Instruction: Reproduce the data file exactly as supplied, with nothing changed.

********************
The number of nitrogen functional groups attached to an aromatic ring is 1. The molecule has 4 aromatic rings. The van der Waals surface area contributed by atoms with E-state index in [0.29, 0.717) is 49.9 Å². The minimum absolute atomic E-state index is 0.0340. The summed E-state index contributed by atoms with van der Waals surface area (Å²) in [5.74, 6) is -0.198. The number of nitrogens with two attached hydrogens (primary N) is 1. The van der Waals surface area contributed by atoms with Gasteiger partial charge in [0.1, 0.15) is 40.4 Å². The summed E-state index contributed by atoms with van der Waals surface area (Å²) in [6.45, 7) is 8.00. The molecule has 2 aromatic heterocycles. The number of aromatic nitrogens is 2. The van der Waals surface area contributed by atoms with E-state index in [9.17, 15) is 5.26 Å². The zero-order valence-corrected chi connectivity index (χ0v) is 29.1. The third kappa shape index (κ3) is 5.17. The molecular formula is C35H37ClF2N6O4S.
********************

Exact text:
The number of nitrogen functional groups attached to an aromatic ring is 1. The molecule has 4 aromatic rings. The van der Waals surface area contributed by atoms with E-state index in [0.29, 0.717) is 49.9 Å². The minimum absolute atomic E-state index is 0.0340. The summed E-state index contributed by atoms with van der Waals surface area (Å²) in [5.74, 6) is -0.198. The number of nitrogens with two attached hydrogens (primary N) is 1. The van der Waals surface area contributed by atoms with Gasteiger partial charge in [0.1, 0.15) is 40.4 Å². The summed E-state index contributed by atoms with van der Waals surface area (Å²) in [6.45, 7) is 8.00. The molecule has 2 aromatic heterocycles. The number of aromatic nitrogens is 2. The van der Waals surface area contributed by atoms with E-state index in [9.17, 15) is 5.26 Å². The zero-order valence-corrected chi connectivity index (χ0v) is 29.1. The third kappa shape index (κ3) is 5.17. The molecular formula is C35H37ClF2N6O4S.